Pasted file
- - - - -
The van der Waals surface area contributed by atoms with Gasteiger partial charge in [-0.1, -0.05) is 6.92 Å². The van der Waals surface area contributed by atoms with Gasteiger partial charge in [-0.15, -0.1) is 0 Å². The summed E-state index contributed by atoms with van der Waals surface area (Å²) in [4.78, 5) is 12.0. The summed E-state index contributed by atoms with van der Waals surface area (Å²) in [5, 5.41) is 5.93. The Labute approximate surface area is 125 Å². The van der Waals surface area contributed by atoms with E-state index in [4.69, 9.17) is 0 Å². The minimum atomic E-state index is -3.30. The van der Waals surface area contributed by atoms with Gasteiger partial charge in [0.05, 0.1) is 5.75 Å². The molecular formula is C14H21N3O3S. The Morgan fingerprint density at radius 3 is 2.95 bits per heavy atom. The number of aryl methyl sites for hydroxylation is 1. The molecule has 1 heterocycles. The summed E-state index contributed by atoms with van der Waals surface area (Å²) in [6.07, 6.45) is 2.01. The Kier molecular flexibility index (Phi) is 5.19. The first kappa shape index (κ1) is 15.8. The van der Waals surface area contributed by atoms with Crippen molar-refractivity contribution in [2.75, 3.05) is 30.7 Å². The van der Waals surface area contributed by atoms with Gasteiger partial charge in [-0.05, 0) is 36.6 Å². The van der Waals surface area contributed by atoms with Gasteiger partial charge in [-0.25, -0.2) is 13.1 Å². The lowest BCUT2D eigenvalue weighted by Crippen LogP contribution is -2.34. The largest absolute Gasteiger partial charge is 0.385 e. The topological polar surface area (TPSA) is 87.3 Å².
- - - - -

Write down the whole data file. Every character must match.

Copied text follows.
The van der Waals surface area contributed by atoms with Gasteiger partial charge in [-0.1, -0.05) is 6.92 Å². The van der Waals surface area contributed by atoms with Gasteiger partial charge in [-0.15, -0.1) is 0 Å². The summed E-state index contributed by atoms with van der Waals surface area (Å²) in [4.78, 5) is 12.0. The summed E-state index contributed by atoms with van der Waals surface area (Å²) in [5, 5.41) is 5.93. The Labute approximate surface area is 125 Å². The van der Waals surface area contributed by atoms with E-state index in [4.69, 9.17) is 0 Å². The minimum atomic E-state index is -3.30. The van der Waals surface area contributed by atoms with Gasteiger partial charge in [0.05, 0.1) is 5.75 Å². The molecular formula is C14H21N3O3S. The Morgan fingerprint density at radius 3 is 2.95 bits per heavy atom. The number of aryl methyl sites for hydroxylation is 1. The molecule has 1 heterocycles. The summed E-state index contributed by atoms with van der Waals surface area (Å²) in [6.07, 6.45) is 2.01. The Kier molecular flexibility index (Phi) is 5.19. The first kappa shape index (κ1) is 15.8. The van der Waals surface area contributed by atoms with Crippen molar-refractivity contribution in [2.75, 3.05) is 30.7 Å². The van der Waals surface area contributed by atoms with Gasteiger partial charge in [-0.05, 0) is 36.6 Å². The van der Waals surface area contributed by atoms with Gasteiger partial charge in [-0.25, -0.2) is 13.1 Å². The lowest BCUT2D eigenvalue weighted by Crippen LogP contribution is -2.34. The largest absolute Gasteiger partial charge is 0.385 e. The topological polar surface area (TPSA) is 87.3 Å².